The Economic Impact of Engineering Research Centers: Preliminary Results of a Pilot Study


Roessner, D., Manrique, L. & Park, J. The economic impact of engineering research centers: preliminary results of a pilot study. J Technol Transf 35, 475–493 (2010).


This article describes the results of a pilot study that tested the feasibility of estimating quantitatively the regional and economic impacts of NSF-supported Engineering Research centers. For regional impacts, we combined estimates of the direct plus indirect and induced economic impacts of ERC expenditures generated from a regional input–output model with estimates of the additional impact on the state due to center-based start-up companies, licensing income from intellectual property produced by the center, the cost savings enjoyed by local firms that had hired center graduates, and advice and consulting to local firms by center faculty. For national economic impact, a suitably modified version of the regional approach was employed, supplemented by use of a consumer surplus model to estimate the net public benefits of newly commercialized technologies based in center research. As the project proceeded, it became clear that efforts to focus solely on economic impacts that could be quantified relatively easily would greatly underestimate the actual national economic impact of ERCs. The types of impacts included and the kinds of data collected from centers and their collaborating companies were therefore expanded in the later case studies. Results of the first three cases are described here; findings from the remaining two studies did not change our overall results or conclusions. The profile of regional and, especially, national economic impact estimates varied widely across the centers studied. Only some of these variations could be attributed to ERC characteristics; most were the result of variations in the amount and type of data that could be obtained from the centers involved and the companies they worked with. We concluded that even the most conscientious and costly data collection efforts would be unlikely to yield comparable data across centers because the accessibility of key data, especially proprietary data, will differ unpredictably from center to center. Further, focusing on narrowly-conceived, quantifiable economic data alone should be avoided in these kinds of impact studies. Doing so distorts the amount and characteristics of actual impacts, many of which—perhaps most of which—cannot feasibly be converted to monetary terms. Such a narrow focus will greatly underestimate the impact of ERC-like centers, masking the much broader and, based on our findings, larger and more significant impacts on society.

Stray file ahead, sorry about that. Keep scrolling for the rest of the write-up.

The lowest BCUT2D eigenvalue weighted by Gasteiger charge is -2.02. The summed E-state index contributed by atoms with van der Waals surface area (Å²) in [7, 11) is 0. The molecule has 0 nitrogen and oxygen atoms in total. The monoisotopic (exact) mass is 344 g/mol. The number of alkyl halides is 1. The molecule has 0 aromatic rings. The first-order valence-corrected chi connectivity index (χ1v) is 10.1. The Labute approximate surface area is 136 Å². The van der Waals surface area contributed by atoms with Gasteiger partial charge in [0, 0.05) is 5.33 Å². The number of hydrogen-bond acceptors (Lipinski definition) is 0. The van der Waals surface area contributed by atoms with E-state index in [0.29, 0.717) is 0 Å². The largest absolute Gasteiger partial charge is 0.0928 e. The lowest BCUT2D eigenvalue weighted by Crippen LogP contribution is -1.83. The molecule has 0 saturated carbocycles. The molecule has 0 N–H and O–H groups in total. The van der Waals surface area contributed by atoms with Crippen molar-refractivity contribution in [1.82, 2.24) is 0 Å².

Keywords: University research centers, Evaluation, Economic impact, Methodology

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